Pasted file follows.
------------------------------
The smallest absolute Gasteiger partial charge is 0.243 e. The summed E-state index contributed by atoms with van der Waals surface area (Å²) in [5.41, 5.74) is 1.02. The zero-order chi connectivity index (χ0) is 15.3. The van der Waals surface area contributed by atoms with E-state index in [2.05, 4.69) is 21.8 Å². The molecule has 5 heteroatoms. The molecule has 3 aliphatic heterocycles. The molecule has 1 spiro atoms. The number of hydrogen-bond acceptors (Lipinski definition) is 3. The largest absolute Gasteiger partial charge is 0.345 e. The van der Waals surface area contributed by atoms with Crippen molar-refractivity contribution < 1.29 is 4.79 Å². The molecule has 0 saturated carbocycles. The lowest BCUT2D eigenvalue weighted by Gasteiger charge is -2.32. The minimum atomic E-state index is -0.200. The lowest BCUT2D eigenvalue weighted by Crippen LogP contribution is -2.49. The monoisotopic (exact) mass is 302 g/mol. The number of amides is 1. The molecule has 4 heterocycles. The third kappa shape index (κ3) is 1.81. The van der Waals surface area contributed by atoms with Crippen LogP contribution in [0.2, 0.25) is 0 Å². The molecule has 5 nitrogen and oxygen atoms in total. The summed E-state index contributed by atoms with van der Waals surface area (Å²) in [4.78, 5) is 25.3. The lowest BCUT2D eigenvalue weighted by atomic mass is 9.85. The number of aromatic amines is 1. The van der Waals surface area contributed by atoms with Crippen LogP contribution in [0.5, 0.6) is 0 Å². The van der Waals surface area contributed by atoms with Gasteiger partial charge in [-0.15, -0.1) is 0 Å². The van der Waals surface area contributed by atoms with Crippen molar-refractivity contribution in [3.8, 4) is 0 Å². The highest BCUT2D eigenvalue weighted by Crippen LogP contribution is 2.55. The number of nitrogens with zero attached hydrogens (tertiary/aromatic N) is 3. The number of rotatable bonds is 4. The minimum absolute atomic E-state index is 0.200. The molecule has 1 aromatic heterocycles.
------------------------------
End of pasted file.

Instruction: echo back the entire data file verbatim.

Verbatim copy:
The smallest absolute Gasteiger partial charge is 0.243 e. The summed E-state index contributed by atoms with van der Waals surface area (Å²) in [5.41, 5.74) is 1.02. The zero-order chi connectivity index (χ0) is 15.3. The van der Waals surface area contributed by atoms with E-state index in [2.05, 4.69) is 21.8 Å². The molecule has 5 heteroatoms. The molecule has 3 aliphatic heterocycles. The molecule has 1 spiro atoms. The number of hydrogen-bond acceptors (Lipinski definition) is 3. The largest absolute Gasteiger partial charge is 0.345 e. The van der Waals surface area contributed by atoms with Crippen molar-refractivity contribution < 1.29 is 4.79 Å². The molecule has 0 saturated carbocycles. The lowest BCUT2D eigenvalue weighted by Gasteiger charge is -2.32. The minimum atomic E-state index is -0.200. The lowest BCUT2D eigenvalue weighted by Crippen LogP contribution is -2.49. The monoisotopic (exact) mass is 302 g/mol. The number of amides is 1. The molecule has 4 heterocycles. The third kappa shape index (κ3) is 1.81. The van der Waals surface area contributed by atoms with Crippen LogP contribution in [0.2, 0.25) is 0 Å². The molecule has 5 nitrogen and oxygen atoms in total. The summed E-state index contributed by atoms with van der Waals surface area (Å²) in [4.78, 5) is 25.3. The lowest BCUT2D eigenvalue weighted by atomic mass is 9.85. The number of aromatic amines is 1. The van der Waals surface area contributed by atoms with Crippen LogP contribution in [0.5, 0.6) is 0 Å². The van der Waals surface area contributed by atoms with Gasteiger partial charge in [-0.15, -0.1) is 0 Å². The van der Waals surface area contributed by atoms with Crippen molar-refractivity contribution in [3.8, 4) is 0 Å². The highest BCUT2D eigenvalue weighted by Crippen LogP contribution is 2.55. The number of nitrogens with zero attached hydrogens (tertiary/aromatic N) is 3. The number of rotatable bonds is 4. The minimum absolute atomic E-state index is 0.200. The molecule has 1 aromatic heterocycles.